New president of Colorado’s university system has fundraising background, no advanced degree
DENVER ” As a candidate for president of Colorado’s university system, Bruce Benson came under attack for his Republican activism, ties to the oil industry and, perhaps most importantly, his lack of an advanced degree.
Yet Benson’s supporters argued that he would deliver what the university desperately needs: cash.
“The bottom line is, finances are critical to the university. We can’t do anything else if we don’t have a constant stream of funding,” said Regent Patricia Hayes, acknowledging she hadn’t decided whether to support Benson until a few hours before the vote.
The regents board on Wednesday approved the 69-year-old Denver businessman as CU president. All six Republican regents backed Benson, and the three Democrats voted against him.
Supporters stressed that Benson is a persuasive fundraiser who has the ability to talk to legislators from both parties about state support for higher education.
Denver Mayor John Hickenlooper suggested that Benson not only puts his money where his mouth is, “he actually manages to put other people’s money where his mouth is.”
Benson’s detractors were less enthusiastic about his fundraising skills.
Faculty members at CU’s flagship Boulder campus last week voted down a resolution supporting Benson. Some professors expressed concern about his ability to attract top faculty.
The student government had passed a resolution asking Benson to withdraw his candidacy. They and others questioned his ability to oversee a university with a $2 billion budget, 52,000 students, 24,000 employees and campuses in Boulder, Denver and Colorado Springs.
Others insisted Benson lacked the academic credentials for the position.
State House Majority Leader Alice Madden, a Democrat and CU law school graduate, had said Benson would be “the least educated president ever considered in modern history.”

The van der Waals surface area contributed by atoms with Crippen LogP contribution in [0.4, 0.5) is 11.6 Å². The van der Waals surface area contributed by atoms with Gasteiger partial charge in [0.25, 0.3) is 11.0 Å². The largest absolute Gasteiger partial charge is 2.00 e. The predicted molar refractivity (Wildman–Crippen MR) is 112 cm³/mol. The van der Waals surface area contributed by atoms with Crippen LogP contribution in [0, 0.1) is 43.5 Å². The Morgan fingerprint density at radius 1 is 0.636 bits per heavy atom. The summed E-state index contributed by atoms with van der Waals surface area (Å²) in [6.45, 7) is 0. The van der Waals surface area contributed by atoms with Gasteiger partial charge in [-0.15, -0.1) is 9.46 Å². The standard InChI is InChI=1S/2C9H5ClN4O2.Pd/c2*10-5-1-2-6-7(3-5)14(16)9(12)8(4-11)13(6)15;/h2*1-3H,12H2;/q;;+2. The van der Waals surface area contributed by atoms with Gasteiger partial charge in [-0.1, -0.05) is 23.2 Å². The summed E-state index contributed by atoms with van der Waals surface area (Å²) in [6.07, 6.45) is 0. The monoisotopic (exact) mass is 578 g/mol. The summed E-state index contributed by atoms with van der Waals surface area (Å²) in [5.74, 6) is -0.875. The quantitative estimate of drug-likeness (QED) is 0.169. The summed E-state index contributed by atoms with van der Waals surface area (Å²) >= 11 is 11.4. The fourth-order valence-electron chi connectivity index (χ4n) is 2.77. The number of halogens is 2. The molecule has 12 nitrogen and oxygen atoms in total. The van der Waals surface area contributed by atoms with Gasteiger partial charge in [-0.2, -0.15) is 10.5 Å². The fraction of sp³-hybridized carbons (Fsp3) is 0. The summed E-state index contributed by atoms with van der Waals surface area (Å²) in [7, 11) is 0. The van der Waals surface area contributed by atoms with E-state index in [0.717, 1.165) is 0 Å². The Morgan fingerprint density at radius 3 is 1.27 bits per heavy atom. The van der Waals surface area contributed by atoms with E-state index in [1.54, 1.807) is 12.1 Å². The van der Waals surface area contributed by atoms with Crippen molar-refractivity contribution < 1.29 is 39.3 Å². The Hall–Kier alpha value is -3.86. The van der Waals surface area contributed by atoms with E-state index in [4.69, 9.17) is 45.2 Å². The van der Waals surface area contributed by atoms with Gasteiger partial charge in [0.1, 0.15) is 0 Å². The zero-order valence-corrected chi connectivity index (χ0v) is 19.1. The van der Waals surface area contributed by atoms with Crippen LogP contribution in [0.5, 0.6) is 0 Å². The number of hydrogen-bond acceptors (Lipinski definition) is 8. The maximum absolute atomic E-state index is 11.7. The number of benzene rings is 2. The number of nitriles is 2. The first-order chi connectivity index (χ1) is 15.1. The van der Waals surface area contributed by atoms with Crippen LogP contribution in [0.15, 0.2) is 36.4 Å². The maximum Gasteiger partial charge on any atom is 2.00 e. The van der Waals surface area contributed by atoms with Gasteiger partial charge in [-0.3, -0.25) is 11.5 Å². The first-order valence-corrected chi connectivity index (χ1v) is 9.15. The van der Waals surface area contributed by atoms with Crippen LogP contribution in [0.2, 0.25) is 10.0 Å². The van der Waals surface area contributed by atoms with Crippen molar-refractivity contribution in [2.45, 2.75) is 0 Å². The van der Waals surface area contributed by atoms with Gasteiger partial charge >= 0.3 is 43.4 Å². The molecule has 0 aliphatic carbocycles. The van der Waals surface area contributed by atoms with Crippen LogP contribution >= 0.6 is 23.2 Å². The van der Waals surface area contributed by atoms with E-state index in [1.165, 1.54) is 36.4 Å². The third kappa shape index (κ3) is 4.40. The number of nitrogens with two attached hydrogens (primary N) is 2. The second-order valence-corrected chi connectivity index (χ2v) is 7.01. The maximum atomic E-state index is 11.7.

Benson earned a bachelor’s degree in geology from CU-Boulder and was pursuing a master’s degree when he left the university to form his own company, Benson Mineral Group, Inc.
A 2005 survey by The Chronicle of Higher Education found that fewer than 1 percent of college presidents and chancellors held only a bachelor’s degree. More than 83 percent held a doctorate.
Regent Tom Lucero dismissed criticism of Benson’s educational background. “We’re not hiring Bruce Benson to go in the classroom to teach,” he said.
Some at CU, whose climate researchers shared a Nobel Prize with former Vice President Al Gore, were nervous about Benson’s commitment to research in global warming.
Critics also questioned Benson’s contributions to the Trailhead Group, which aims to put more Republicans in office.
But Benson has often worked with prominent Democrats in advocating more resources for education in Colorado and chaired a $1 billion fundraising campaign for CU. He also successfully lobbied for a referendum calling for taxpayers to forfeit potential refunds to provide more funding for higher education and other items.
Benson, an unsuccessful candidate for Colorado governor in 1994, replaces Hank Brown, who is stepping down after 30 months as CU president.
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